Principles of Good Website Design

Principles of Good Website Design

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Like every other technology that impacts our lives, website design continues to evolve. Modern websites have many more ‘moving parts’ than those of a decade ago. Complex and user accessible back-end processing has grown to the point where every man, woman and child in the developed world could create and run their own online store.

Styles of the front-end design of websites have also changed dramatically. The brilliant graphics and sharp HD animation available and in wide use today were unheard of back in 1996.

There are, however, certain design principles that have remain unchanged since the very first website was launched back in 1991 and they are all based on the one thing that has not changed significantly since then: the people that use websites. Methods change, styles change, but people, well we pretty much stay the same – and so do the following principles that should always be evaluated when designing a website.

  • Don’t Tax Your Users’ Minds - According to Krug’s first law of usability, a website should be obvious and self-explanatory. If the navigation and site architecture aren’t intuitive, it becomes unnecessarily difficult for users to comprehend how the system works and how to get from point A to point B. A clear structure that incorporates visual cues and easily recognizable links will help users to effortlessly navigate to the information they desire without having to break a mental sweat.

  • Don’t Try Your Users’ Patience – Marketing strategists stress a principle that states: if you are going to offer your visitors a valuable service or tool (such as a newsletter or coupon) you should ask for something of value to you in return. For example you might swap a free estimate in exchange for their email address and zip code. However, be certain of the value of each piece of information you request because you may drive potential customers away by making them fill out a needlessly lengthy form full of information you won’t really use.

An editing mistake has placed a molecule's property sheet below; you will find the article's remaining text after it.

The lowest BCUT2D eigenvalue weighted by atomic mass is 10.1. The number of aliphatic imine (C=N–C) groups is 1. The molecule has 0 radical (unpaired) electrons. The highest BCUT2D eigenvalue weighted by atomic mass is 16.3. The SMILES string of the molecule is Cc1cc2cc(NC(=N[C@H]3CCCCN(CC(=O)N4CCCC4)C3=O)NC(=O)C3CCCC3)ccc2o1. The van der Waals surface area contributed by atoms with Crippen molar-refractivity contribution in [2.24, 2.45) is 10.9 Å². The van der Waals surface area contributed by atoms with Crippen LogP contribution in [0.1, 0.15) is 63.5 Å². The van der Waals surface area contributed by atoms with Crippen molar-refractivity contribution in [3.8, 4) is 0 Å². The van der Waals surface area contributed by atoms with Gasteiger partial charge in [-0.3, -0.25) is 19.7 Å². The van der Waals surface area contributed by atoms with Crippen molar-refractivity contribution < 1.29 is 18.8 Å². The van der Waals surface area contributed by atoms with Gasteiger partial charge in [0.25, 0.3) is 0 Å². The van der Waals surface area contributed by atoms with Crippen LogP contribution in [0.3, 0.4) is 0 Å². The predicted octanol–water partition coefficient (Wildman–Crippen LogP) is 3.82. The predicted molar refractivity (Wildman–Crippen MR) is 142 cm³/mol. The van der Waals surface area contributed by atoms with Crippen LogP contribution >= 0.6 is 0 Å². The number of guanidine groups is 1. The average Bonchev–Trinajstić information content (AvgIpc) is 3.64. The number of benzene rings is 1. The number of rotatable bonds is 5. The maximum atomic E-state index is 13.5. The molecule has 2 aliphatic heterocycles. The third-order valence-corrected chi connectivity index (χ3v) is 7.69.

• Don’t Strain Your User’s Eyes – If your website is hard to read or look at, people aren’t going to stick around very long. Your best bet is to rely on a designer who is familiar with appropriate web colors and color palettes that are pleasing to the eye. It is very important to maintain sufficient contrast between text and background so that visitors to your site can easily read or scan your content without having to squint and strain.

  • Do Focus Your Users’ Attention – This is the visual equivalent of not forcing your users to think too much. The human eye is a highly non-linear device, and web-users can instantly recognize edges, patterns and motions. Proper selection and positioning of graphics will focus users’ attention to specific areas of the site and thus help them get from point A to point B without thinking of how they actually got there.

  • Do Communicate Effectively With Your Users – As the web is different from print, it’s necessary to adjust the writing style to users’ preferences and browsing habits. Long dense text blocks will be skipped by the user. It is important to understand that web users don’t read, they scan. Text must be concise and to the point with appropriate use of headings, spacing and other highlighting such as bold and italics to ease a users’ ability to scan the text.

There are many other more complex elements that go into creating a website that is both attractive and effective, however, if you stick to these five basic principles, you’ll be off to a great start!

~Steve Barnes